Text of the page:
In 1998, the gears began turning to convert Juhnde, a tiny village in Saxony, Germany, into a bioenergy hub that receives every bit of its electricity (and most of its heat) from biomass. The system went live in 2005, and its subsequent success has turned Juhnde into a celebrity in green circles, as well as a model for other bioenergy-seeking towns and cities.
This image shows Juhnde's unique bioenergy plant, with its two domed fermentation silos. The biogas plant has caught the attention of international communities and organizations such as Reynolds, Indiana--a.k.a. BioTown, USA.
Here's an overhead view of the heat and power generation plant, the keystone of the Juhnde project. This unassuming facility sits on the edge of the village at the base of a hill covered in crop fields. The plant stores and processes energy crops as well as liquid manure. Under anaerobic conditions, micro-organisms digest these raw materials to produce biogas (methane and carbon dioxide), which is then combusted to produce heat and power.
In winter months, when demand for heat cranks up, there are two reserve systems: an additional heating plant fueled by wood chips, and another (rarely used) furnace that burns traditional oil.
The key to transferring all this heat to the living rooms and bedrooms of residents is hot water. This image shows the hot-water grid in 2005, when it was being installed. According to the University of Gottingen's Interdisciplinary Centre for Sustainable Development--the group that spearheaded the project--the households that participate now receive 100 percent of their heat from the hot water grid.
The town also uses 2 million kilowatt-hours of electricity every year, but itself produces around 4.5 million kilowatt-hours. All of the electricity produced feeds into the public network, and Juhnde profits from the surplus.
The heating system enters each house via two lines--one for hot water coming in and one for waste water going out. This image shows the small, wall-mounted unit that controls the heat for each household. As the villagers, not to mention Gottingen academics, are proud to demonstrate, there is no need for large boilers and furnaces that dominate space in most basements (and burn oodles of imported and unsustainable fuels).
Here's a breakdown of the biomass quantities necessary to heat Juhnde and supply it with energy year-round:
* 9,000 cubic meters of manure from pigs and cattle;
* around 300 hectares of energy crops, which make up 25 percent of the village's total crop yield; and
* 300 tons of wood chips per year, the equivalent of 10 percent of the surrounding forest's annual growth.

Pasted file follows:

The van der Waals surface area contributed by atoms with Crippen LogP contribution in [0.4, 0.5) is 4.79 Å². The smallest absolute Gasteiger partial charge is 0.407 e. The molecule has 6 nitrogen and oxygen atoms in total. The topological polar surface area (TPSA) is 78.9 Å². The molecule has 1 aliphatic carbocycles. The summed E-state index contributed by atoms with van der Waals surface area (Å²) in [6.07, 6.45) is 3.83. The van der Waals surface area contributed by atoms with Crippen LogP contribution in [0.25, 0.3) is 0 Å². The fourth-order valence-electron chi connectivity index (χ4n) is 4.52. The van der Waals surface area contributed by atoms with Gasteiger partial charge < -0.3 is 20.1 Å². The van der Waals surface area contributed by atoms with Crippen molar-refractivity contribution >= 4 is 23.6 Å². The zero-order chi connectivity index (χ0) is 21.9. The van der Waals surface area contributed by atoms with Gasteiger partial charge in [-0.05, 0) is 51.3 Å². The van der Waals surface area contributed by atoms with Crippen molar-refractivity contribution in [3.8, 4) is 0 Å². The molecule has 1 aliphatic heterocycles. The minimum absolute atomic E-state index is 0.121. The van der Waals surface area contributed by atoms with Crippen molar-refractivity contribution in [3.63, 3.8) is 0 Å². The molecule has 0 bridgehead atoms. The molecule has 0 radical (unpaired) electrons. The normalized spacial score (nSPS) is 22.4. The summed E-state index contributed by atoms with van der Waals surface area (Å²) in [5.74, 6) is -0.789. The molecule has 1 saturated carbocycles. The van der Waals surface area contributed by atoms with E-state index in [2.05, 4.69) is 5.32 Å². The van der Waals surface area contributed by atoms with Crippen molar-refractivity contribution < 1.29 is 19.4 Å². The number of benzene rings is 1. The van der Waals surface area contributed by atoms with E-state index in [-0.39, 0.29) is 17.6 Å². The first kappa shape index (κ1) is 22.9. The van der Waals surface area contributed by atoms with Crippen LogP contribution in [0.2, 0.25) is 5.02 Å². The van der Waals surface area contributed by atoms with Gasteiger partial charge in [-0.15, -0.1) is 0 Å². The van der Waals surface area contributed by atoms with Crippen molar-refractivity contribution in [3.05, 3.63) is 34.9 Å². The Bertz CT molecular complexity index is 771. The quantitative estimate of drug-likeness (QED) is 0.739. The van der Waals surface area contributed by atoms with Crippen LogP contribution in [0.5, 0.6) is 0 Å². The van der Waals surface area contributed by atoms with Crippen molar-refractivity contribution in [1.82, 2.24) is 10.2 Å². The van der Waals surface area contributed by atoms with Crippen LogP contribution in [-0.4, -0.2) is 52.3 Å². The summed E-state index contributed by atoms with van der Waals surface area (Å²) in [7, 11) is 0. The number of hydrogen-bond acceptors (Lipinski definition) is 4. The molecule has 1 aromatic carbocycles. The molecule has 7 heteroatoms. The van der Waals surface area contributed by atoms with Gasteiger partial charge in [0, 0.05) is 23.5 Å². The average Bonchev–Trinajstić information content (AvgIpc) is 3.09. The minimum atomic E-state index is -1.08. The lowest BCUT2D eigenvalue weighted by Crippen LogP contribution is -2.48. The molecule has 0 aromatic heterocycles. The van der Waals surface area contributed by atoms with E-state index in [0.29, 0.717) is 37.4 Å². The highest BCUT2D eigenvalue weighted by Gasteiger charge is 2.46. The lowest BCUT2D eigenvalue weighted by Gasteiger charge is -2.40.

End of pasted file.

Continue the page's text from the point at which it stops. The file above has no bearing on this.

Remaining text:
In this image, a local farmer drives harvested energy crops to the bioenergy plant, where they will be stored under large tarps until ready for processing.
Juhnde is not just an experiment in sustainable energy production--it's also an ecological, economical, social, and agricultural experiment affecting all aspects of the community. The local farmers, for example, use polycultural planting methods to raise multiple species in the same fields, a practice that reduces the need for pesticides and encourages soil preservation.
They also use harvesting and tilling practices aimed at minimizing erosion and nitrate leeching. Plus, the residues and by-products of the fermentation process are collected and used as a fertilizer for the local crop fields, creating a largely closed nutrient cycle.
The initial investment for the Juhnde bioenergy village was 5.4 million Euros (US$7.9 million):
* 2.9 million euros for the biogas facility,
* 0.9 million euros for the heating system, and
* 1.6 million euros for the hot water pipeline.
The funds came from the Bioenergy Village Juhnde Cooperative--which was formed to run the heat and energy business, bank credits--as well as a grant from the German Ministry of Food, Agriculture, and Consumer Protection.
Germany's progressive energy policies have also helped balance the village's books: the Renewable Energy Sources Act of 2000 increased the price of energy paid to small energy producers like Juhnde that contribute power to the national grid, and in 2004 an amendment to the act required big energy companies (E.on in Germany) to buy from smaller, sustainable sources. This diagram shows how all electricity produced at the Juhnde bioenergy plant flows into the public electrical grid.
As of 2007, the Juhnde bioenergy village had reduced its carbon dioxide output by 3,300 tons per year, or by 60 percent per capita. The project managers are proud to point out that the village already meets the carbon dioxide reduction goals of the European Union's Sustainable Energy Vision for the year 2050.
Juhnde supporters hope that the smattering of non-grid households in the village will join the cooperative, allowing the village to become completely independent of major energy companies. They're also looking to the bioenergy system to help the community in other, less concrete ways, like encouraging more communal and democratic decision-making.